E.U. Seeks A Unified Approach To Crisis

The tiny nation of Iceland is scrambling to prevent a financial collapse, begging other nations for loans, adjusting the value of its currency and taking over its second largest bank. Video by AP
By Edward Cody
Washington Post Foreign Service
Wednesday, October 8, 2008

PARIS, Oct. 7 -- The European Union raised its guarantee on private savings from $27,200 to $68,000 Tuesday and pledged anew to increase coordination among its 27 member governments in containing an outbreak of bank failures threatening to crash the continent's financial system.

The decision, announced by European finance ministers after a meeting in Luxembourg, constituted another attempt to restore confidence among bankers and investors shaken by the discovery that the European financial system is vulnerable to the same poison that has infected the U.S. banking industry and weakened financial markets around the globe.

The ministers met as some of the world's financial markets dropped for another day while others held basically even. With officials closeted in emergency meetings in many other capitals of the world, investors watched for signs of what governments would and would not do.

In Britain, after bank stocks took a huge hit, the government was reported to be fashioning a large-scale bailout. The Russian government pumped new money into the country's banking system; in Iceland, a new international banking center, the government took over the country's second-largest bank and disclosed negotiations with Russia for a $5 billion loan.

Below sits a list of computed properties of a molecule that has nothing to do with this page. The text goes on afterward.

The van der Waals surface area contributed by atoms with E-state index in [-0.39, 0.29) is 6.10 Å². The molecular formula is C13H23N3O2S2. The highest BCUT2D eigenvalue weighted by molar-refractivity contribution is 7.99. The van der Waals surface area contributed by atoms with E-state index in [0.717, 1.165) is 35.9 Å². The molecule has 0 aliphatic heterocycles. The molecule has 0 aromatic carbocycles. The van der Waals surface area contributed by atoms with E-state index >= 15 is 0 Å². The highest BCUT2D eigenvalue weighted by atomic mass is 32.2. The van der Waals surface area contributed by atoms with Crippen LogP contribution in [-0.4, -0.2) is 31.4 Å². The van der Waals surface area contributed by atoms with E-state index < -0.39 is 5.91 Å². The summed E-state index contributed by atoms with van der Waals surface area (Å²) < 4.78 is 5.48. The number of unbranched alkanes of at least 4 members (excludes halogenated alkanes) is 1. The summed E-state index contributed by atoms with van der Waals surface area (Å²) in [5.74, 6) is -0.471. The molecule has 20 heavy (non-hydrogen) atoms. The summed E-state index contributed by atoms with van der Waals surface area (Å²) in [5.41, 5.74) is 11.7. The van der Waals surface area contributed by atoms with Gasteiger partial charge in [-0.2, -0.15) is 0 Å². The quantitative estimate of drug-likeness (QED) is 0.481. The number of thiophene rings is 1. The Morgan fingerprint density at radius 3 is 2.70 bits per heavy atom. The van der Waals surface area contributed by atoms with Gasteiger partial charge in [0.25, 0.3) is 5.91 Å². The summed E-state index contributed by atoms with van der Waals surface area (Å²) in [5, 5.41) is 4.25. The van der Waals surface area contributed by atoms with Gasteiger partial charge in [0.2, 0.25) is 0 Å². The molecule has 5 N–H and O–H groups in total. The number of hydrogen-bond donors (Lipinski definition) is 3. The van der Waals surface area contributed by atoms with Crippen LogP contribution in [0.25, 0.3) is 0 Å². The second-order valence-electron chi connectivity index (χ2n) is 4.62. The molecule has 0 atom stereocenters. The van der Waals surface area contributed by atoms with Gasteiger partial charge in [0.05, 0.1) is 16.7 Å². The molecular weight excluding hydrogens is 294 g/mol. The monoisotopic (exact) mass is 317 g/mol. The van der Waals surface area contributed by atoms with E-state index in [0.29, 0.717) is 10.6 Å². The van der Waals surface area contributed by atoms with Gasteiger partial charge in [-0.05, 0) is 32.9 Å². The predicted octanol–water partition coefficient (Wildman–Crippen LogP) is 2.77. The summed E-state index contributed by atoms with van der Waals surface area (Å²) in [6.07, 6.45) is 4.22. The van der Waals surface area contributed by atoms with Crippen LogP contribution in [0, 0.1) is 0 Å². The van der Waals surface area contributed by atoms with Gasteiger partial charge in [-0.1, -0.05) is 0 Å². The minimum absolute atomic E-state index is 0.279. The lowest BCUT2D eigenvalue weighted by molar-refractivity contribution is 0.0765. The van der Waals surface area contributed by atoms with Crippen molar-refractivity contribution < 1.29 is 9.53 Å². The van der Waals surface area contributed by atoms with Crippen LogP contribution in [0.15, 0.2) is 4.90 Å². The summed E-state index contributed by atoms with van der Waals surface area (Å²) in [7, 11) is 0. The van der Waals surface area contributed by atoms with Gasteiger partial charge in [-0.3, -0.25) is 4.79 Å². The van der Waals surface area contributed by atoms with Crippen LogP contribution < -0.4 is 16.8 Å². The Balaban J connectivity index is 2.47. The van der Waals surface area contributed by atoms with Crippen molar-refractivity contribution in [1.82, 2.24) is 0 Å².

In statements after their meeting, European finance ministers spoke of common strategy, after 10 days of governments making decisions on their own despite ringing declarations of unity from their leaders. "Europe is determined to act in a coordinated manner in the face of this crisis," French Finance Minister Christine Lagarde told reporters after the one-day meeting.

The ministers promised to talk to one another every day and laid down a set of Europe-wide guidelines for handling collapsing banks. Nevertheless, the prospect was for more country-by-country solutions, with Germany, Britain and other nations opposing suggestions for a $400 billion European bailout fund patterned after the $700 billion plan passed last week in the United States.

So far, depositors have not made a run on Europe's banks, comforted in many countries by government pledges that private account holders would not be allowed to suffer losses from the crisis. Those pledges were given country by country, ranging from public promises such as those made by President Nicolas Sarkozy of France and Chancellor Angela Merkel of Germany to full-blown legislation, such as that adopted by the Irish Parliament.

In that sense, the finance ministers' decision had little practical effect. The Irish guarantee now covers any amount deposited by private savers, for instance, and the French government has guaranteed up to $94,500 since before the crisis. Paying little heed to the Europe-wide decision, the Netherlands on Tuesday raised its guarantee to $135,000.

The finance ministers had contemplated a guarantee of up to $135,000 as well. But they scaled back their ambitions after small countries such as Finland expressed fears that they could not back such a pledge if real panic broke out.

In addition, analysts noted, the most pressing problem is not bank deposits, but the fact that European banks have stopped lending to businesses and even to each other, fearful of getting caught holding the bag if another troubled bank goes under.

Alain Minc, a prominent French economist, said such fears are in some ways irrational because European governments repeatedly have promised they will not allow banks to fail. But they have frozen credit across Europe, braking economic activity, he noted.

"The real problems are that banks don't trust each other and won't lend each other money," said Daniel Gros, director of the Center for European Policy Studies in Brussels.

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